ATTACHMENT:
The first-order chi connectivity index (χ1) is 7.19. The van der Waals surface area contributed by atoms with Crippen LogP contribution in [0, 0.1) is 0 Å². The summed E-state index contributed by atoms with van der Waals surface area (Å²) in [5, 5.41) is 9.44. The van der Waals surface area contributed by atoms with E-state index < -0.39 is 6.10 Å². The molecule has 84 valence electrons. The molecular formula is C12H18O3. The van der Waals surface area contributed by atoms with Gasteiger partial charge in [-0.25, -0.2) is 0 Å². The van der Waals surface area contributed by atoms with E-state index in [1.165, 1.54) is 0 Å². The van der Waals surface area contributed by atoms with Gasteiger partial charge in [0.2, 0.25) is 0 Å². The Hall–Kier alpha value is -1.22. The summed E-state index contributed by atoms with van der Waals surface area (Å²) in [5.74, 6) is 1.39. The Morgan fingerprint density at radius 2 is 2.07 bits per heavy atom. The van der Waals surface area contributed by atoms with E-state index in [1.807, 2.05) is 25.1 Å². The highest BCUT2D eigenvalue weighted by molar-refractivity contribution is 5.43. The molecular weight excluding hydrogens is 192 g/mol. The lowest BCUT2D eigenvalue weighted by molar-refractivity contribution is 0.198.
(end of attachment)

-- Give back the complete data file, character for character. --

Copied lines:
The first-order chi connectivity index (χ1) is 7.19. The van der Waals surface area contributed by atoms with Crippen LogP contribution in [0, 0.1) is 0 Å². The summed E-state index contributed by atoms with van der Waals surface area (Å²) in [5, 5.41) is 9.44. The van der Waals surface area contributed by atoms with E-state index < -0.39 is 6.10 Å². The molecule has 84 valence electrons. The molecular formula is C12H18O3. The van der Waals surface area contributed by atoms with Gasteiger partial charge in [-0.25, -0.2) is 0 Å². The van der Waals surface area contributed by atoms with E-state index in [1.165, 1.54) is 0 Å². The van der Waals surface area contributed by atoms with Gasteiger partial charge in [0.2, 0.25) is 0 Å². The Hall–Kier alpha value is -1.22. The summed E-state index contributed by atoms with van der Waals surface area (Å²) in [5.74, 6) is 1.39. The Morgan fingerprint density at radius 2 is 2.07 bits per heavy atom. The van der Waals surface area contributed by atoms with E-state index in [1.807, 2.05) is 25.1 Å². The highest BCUT2D eigenvalue weighted by molar-refractivity contribution is 5.43. The molecular weight excluding hydrogens is 192 g/mol. The lowest BCUT2D eigenvalue weighted by molar-refractivity contribution is 0.198.